You are stood at the bottom of Broad Lane. 16 people with pens and notebooks are spilling over the pavement, musing vaguely or jotting things down. One of their number stops. He points at the colour image of a newborn baby installed above the door of a small photo-business; then at the blank self-storage building further along. He talks about juxtaposition. He says something about Ezra Pound. The strange posse moves on; past the barking of a city kennels; an alien graffiti-montage by Phlegm. They stop again and the man is gesturing at what amounts to a wild-flower garden in a central reservation; then at the clean lines and colour blocks of new-built hotels and offices. He’s talking about the romantic living side by side with the modern.
On Saturday 23rd June, with the aid of Brian Lewis of Longbarrow Press, I ran a writing workshop as part of the programme of events set up by occursus / plastiCities. Moving with Thought was set up to explore the relationship between walking and poetry – between the body, the mind and the landscape. After reading and musing over the work of such exemplars as William Wordsworth, Rebecca Solnit, Basil Bunting, Roy Fisher and Ken Smith, we set out to reconnoitre edgelands space along the River Don. We moved from The Riverside to the relics of smelting and manufacture at Kelham Island; from the flumes (and fumes) of the Neepsend gas main, over the railway, up towards Parkwood, before slanting down a leafy tunnel towards the kart-racing track. We were scavenging for images; trawling our nets for all kinds of sense data; jotting down feelings and resonances. We were playing with Solnit’s idea of the walker as ‘watchman on patrol to protect the ineffable’; trying to escape the ‘interiors built up against the world.’
All was carefully planned, and I’d written some poems and thought-experiments for key stopping points. Of course, the nature of this kind of event is that things don’t go according to plan. That’s why you go out into the world – to be surprised. During our dry run, finches were out in force at Parkwood – flitting over razor-wire; following or criss-crossing the gas main. I was looking forward to pointing them out – but on Saturday they’d gone AWOL. This didn’t seem to matter. I was surprised by how little stimulus our group needed from me. People became absorbed with their own findings and speculations. I even wondered if my interventions were a distraction. In the end, I was happy to step out of the frame.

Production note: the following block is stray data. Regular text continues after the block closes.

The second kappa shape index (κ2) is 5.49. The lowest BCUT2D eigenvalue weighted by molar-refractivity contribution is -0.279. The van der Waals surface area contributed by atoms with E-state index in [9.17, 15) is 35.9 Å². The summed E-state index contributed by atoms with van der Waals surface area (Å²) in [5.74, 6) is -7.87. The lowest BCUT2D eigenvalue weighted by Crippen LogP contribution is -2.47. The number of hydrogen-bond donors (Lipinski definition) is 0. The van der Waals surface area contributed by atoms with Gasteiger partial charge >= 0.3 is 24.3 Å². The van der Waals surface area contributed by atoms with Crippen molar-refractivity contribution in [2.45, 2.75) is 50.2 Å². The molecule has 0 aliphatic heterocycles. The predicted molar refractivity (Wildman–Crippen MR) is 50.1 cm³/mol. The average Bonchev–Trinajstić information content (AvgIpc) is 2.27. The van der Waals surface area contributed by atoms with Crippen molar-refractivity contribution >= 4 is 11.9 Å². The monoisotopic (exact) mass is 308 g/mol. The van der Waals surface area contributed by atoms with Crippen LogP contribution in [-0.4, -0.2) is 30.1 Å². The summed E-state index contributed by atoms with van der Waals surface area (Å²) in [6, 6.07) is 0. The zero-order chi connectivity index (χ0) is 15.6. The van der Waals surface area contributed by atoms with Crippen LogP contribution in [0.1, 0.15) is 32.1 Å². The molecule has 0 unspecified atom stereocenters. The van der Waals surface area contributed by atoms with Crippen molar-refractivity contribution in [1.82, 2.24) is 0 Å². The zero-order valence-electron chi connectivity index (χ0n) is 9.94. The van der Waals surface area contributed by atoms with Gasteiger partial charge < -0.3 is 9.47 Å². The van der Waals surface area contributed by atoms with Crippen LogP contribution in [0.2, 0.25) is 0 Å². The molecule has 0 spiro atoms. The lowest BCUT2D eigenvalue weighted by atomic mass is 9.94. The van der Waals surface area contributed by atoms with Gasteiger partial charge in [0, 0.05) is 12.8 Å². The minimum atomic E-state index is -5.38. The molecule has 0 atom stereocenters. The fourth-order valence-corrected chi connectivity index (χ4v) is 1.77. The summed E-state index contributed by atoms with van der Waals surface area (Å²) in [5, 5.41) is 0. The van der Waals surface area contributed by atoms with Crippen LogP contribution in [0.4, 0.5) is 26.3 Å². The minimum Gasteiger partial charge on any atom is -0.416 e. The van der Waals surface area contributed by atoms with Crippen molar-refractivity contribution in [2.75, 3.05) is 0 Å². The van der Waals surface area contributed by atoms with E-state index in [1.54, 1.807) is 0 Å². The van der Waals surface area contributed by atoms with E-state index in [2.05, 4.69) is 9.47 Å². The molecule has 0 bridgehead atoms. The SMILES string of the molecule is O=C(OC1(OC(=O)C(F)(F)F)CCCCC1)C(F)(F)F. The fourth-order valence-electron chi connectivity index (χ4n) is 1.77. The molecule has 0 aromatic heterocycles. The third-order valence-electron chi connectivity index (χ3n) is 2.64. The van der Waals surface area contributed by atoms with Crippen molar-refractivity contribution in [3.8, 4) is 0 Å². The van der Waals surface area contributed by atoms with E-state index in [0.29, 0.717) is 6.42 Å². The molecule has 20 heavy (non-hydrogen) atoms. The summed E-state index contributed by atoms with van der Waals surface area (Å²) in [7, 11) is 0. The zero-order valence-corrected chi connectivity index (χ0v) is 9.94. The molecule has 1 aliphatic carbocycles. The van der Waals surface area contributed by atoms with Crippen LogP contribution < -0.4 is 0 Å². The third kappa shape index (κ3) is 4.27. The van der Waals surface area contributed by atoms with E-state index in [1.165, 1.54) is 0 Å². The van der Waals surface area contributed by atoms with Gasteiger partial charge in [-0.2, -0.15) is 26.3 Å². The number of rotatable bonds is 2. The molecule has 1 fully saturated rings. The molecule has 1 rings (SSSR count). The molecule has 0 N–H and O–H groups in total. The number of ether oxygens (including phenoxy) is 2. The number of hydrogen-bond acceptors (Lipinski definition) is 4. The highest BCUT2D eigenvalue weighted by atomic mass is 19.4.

We did spend some time musing on the square pastures of gravel on the defended side of gates and fences. What was that gravel filling or covering? Was it the foundation of something imminent? Yellow warning signs were everywhere – ‘Trespassers will be fined’; ‘Don’t Eat on Site’, ‘If in doubt, please ask’. No sign taught you anything about what was going on. One of our group started to record every piece of text she encountered on route and it was fascinating to read this litany of negative imperatives when we got back.
In our number were writers, teachers, a free-lance artist or musician or two, a photographer, an arts development worker, and even someone working in mental health. People had plenty to say; but, equally, were happy to drift along in the kind of silence needed for what Robert Graves calls ‘the trancelike suspension of normal habits of thought’. Poems have already started to trickle in, and I’m looking forward to reading the rest. Brian will be creating a sound-collage interweaving ambient noise with readings of the poems. Hopefully, there will be a small publication. Many thanks to all the participants, whose thoughts and company Brian and I so much enjoyed. Thanks also to Amanda at Occursus. We’re encouraged to keep exploring events of this kind, so if you’re interested keep an eye on the Longbarrow Press website.